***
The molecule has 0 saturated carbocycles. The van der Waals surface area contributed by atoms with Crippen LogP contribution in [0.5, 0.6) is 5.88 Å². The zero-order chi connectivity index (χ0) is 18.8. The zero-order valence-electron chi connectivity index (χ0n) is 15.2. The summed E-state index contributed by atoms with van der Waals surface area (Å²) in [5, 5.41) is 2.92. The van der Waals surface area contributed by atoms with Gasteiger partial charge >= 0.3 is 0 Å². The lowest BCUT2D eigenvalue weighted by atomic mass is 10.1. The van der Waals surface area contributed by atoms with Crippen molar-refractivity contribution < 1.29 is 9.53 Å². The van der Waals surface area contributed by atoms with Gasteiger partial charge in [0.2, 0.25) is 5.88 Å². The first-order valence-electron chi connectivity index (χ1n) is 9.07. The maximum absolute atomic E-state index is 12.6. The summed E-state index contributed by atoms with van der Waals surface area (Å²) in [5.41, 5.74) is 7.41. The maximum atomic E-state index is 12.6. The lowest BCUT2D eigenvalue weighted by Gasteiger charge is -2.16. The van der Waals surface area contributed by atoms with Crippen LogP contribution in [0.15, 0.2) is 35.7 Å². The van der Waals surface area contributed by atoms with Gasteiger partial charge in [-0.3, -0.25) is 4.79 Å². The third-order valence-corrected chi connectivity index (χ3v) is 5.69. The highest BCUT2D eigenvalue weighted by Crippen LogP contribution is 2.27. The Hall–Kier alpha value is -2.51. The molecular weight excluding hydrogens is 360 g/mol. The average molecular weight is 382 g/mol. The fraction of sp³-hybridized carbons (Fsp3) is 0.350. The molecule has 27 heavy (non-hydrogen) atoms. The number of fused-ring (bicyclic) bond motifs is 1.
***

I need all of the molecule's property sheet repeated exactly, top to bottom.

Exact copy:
The molecule has 0 saturated carbocycles. The van der Waals surface area contributed by atoms with Crippen LogP contribution in [0.5, 0.6) is 5.88 Å². The zero-order chi connectivity index (χ0) is 18.8. The zero-order valence-electron chi connectivity index (χ0n) is 15.2. The summed E-state index contributed by atoms with van der Waals surface area (Å²) in [5, 5.41) is 2.92. The van der Waals surface area contributed by atoms with Gasteiger partial charge >= 0.3 is 0 Å². The lowest BCUT2D eigenvalue weighted by atomic mass is 10.1. The van der Waals surface area contributed by atoms with Crippen molar-refractivity contribution < 1.29 is 9.53 Å². The van der Waals surface area contributed by atoms with Gasteiger partial charge in [0.2, 0.25) is 5.88 Å². The first-order valence-electron chi connectivity index (χ1n) is 9.07. The maximum absolute atomic E-state index is 12.6. The summed E-state index contributed by atoms with van der Waals surface area (Å²) in [5.41, 5.74) is 7.41. The maximum atomic E-state index is 12.6. The lowest BCUT2D eigenvalue weighted by Gasteiger charge is -2.16. The van der Waals surface area contributed by atoms with Crippen LogP contribution in [0.15, 0.2) is 35.7 Å². The van der Waals surface area contributed by atoms with Gasteiger partial charge in [-0.3, -0.25) is 4.79 Å². The third-order valence-corrected chi connectivity index (χ3v) is 5.69. The highest BCUT2D eigenvalue weighted by Crippen LogP contribution is 2.27. The Hall–Kier alpha value is -2.51. The molecular weight excluding hydrogens is 360 g/mol. The average molecular weight is 382 g/mol. The fraction of sp³-hybridized carbons (Fsp3) is 0.350. The molecule has 27 heavy (non-hydrogen) atoms. The number of fused-ring (bicyclic) bond motifs is 1.